Road Safety and breakdown cover specialist GEM Motoring Assist is urging drivers to protect themselves by being aware of early signs of road rage. The warning comes as thousands of families take to the roads every day during the busy summer holiday periods.
GEM road safety officer Neil Worth said;
"Most of us will have some experience of being on the receiving end of someone else's aggression. Thankfully, violent and unprovoked attacks are rare, but it pays to be observant and if possible, to recognise signs of trouble at their earliest stages."
GEM has identified a few steps that will hopefully reduce the risk for a driver of being the target of someone else's aggression.
Top 5 tips for keeping road rage at bay
1 Keep calm and practice restraint. With every journey comes the risk of frustration and conflict, so make a pledge to be patient. Avoid using your horn or making angry gestures.
2 Avoid competitive driving, resisting the desire to 'get even'. If the standard of someone else's driving frustrates you, don't attempt to educate or rebuke them.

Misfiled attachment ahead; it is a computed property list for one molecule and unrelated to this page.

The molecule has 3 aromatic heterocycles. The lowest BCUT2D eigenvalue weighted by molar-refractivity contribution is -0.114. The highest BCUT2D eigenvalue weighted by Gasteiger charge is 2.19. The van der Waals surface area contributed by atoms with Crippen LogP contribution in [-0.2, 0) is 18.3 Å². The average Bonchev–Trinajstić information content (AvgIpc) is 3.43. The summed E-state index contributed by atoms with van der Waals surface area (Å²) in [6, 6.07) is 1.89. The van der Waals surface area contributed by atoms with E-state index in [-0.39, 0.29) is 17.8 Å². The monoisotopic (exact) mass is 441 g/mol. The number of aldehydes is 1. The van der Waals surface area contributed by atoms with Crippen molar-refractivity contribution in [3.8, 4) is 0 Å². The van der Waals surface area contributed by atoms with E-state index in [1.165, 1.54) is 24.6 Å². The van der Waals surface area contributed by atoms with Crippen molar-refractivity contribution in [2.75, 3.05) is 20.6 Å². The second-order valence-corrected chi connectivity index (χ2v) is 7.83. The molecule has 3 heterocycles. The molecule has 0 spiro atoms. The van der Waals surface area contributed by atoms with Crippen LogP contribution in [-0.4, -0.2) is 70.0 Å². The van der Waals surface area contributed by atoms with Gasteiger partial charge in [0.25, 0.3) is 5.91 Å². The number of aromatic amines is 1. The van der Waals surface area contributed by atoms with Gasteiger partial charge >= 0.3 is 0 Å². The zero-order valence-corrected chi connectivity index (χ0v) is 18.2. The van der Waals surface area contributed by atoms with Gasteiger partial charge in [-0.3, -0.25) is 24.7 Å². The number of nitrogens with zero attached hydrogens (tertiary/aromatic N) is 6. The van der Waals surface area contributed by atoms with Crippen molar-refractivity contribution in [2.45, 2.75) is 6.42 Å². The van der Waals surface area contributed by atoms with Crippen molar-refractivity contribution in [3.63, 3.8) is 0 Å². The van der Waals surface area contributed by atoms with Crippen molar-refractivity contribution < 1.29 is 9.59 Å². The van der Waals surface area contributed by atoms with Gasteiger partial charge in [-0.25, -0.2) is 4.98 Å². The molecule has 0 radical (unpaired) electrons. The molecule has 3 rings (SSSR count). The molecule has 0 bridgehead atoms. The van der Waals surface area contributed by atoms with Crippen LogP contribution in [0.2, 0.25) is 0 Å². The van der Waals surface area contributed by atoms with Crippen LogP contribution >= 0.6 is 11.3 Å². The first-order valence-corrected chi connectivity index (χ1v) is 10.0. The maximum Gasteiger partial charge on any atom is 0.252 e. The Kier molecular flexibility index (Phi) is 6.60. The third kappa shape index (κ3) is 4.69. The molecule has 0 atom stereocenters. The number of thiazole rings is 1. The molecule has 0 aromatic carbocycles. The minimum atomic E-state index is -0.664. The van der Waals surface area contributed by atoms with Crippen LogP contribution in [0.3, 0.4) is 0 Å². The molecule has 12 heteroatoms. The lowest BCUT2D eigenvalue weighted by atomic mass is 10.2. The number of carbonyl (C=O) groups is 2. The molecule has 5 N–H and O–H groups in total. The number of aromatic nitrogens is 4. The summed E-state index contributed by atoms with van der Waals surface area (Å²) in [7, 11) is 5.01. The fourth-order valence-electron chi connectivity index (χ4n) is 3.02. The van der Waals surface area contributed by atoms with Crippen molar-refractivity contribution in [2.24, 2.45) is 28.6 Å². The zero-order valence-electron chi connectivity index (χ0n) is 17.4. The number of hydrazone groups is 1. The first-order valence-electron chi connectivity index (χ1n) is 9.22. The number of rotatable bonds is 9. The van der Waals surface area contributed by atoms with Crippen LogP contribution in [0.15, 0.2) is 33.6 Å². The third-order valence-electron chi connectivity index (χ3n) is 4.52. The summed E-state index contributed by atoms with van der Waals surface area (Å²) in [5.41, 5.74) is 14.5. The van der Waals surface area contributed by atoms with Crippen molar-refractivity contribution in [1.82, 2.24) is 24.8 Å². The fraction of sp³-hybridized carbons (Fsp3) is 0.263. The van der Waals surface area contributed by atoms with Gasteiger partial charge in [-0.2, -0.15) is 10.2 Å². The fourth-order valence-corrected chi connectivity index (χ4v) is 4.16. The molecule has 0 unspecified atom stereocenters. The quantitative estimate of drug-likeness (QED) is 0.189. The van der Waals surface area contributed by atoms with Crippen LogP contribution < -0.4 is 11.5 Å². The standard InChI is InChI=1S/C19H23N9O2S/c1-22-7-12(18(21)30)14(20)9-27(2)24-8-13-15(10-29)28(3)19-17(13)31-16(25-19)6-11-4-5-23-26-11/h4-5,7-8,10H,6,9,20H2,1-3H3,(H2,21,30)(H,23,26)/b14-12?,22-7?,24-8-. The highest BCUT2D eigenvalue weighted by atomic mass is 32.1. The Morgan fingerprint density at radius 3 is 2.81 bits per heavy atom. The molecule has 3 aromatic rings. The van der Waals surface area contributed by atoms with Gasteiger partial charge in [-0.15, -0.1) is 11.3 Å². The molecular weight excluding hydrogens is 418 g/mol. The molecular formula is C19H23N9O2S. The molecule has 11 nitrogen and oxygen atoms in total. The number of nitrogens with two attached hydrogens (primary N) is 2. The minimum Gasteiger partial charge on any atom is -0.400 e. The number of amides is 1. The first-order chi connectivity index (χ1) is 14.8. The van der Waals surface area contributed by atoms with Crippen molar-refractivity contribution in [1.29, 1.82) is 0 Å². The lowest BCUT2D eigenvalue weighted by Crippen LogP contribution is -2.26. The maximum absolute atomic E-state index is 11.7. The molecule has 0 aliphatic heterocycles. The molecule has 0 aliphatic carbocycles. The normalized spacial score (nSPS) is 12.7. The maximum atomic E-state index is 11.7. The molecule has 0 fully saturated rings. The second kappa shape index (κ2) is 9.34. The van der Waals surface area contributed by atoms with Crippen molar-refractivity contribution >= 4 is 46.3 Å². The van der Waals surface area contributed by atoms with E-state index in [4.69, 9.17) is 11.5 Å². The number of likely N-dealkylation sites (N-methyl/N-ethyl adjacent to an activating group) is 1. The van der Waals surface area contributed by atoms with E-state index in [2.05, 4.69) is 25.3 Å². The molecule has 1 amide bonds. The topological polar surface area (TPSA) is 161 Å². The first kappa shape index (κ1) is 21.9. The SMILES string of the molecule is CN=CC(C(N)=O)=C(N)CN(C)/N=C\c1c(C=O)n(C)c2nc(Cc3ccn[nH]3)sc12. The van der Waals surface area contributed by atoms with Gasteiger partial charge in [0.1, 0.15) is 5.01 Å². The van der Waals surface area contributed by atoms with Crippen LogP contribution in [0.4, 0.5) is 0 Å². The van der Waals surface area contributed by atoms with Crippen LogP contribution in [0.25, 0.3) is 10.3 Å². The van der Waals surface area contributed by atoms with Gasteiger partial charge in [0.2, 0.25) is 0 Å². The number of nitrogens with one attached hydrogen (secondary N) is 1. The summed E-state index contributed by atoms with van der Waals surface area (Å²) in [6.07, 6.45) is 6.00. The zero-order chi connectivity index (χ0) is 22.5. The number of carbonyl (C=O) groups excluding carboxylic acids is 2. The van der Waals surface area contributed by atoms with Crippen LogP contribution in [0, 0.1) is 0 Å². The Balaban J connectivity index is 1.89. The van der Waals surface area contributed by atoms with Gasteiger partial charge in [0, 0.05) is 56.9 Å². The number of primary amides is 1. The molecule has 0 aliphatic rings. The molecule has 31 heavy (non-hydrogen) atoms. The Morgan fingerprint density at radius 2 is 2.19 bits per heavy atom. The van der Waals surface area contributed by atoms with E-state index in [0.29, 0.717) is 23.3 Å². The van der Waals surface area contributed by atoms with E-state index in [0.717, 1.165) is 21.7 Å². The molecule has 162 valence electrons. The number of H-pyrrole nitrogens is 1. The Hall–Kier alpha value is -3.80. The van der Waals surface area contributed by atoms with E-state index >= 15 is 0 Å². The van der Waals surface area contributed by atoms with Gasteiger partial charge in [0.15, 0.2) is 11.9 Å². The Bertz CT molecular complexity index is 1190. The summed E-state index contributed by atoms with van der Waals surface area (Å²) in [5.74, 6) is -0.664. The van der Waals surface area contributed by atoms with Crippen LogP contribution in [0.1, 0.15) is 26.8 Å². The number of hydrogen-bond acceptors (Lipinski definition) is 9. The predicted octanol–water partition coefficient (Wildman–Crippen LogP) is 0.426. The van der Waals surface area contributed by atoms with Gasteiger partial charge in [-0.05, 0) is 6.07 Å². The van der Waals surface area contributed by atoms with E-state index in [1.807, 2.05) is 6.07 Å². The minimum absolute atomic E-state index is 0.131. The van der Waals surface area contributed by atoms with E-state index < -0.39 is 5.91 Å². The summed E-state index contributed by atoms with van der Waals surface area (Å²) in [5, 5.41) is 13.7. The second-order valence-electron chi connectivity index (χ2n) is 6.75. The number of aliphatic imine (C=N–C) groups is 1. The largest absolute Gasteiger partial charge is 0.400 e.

3 Don't push into traffic queues. If you wait and clearly signal, it won't be long before another motorist lets you in.
4 Say thank you and sorry when the need calls for it as common courtesy goes along way and encourages co-operation on the road. If you make a mistake (and we all do!) or perhaps cut things a bit fine, a gesture of apology avoids confrontation and helps defuse anger.
5 Move away from trouble. If you feel seriously threatened by another driver, ensure your car doors are locked and drive at legal speed to the nearest police station or busy area (for example, a petrol station forecourt). Use your mobile phone to alert the police - pressing the horn repeatedly or continuously is likely to deter a potential attacker.
Neil Worth concludes;
"We encourage drivers to leave plenty of time for their journeys, which means they can feel calm and in control at the wheel. Stress can lead to risk taking, and this in turn increases the likelihood of aggressive incidents.
"We also urge drivers to avoid becoming involved in situations they recognise as dangerous or risky. If you're worried about another driver who may be in danger, then stop and call the police."
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Join in the conversation - how do YOU handle road rage situations and resolve conflicts in the safest way possible?
All Vehicle Contracts Ltd Published: Aug 14 2019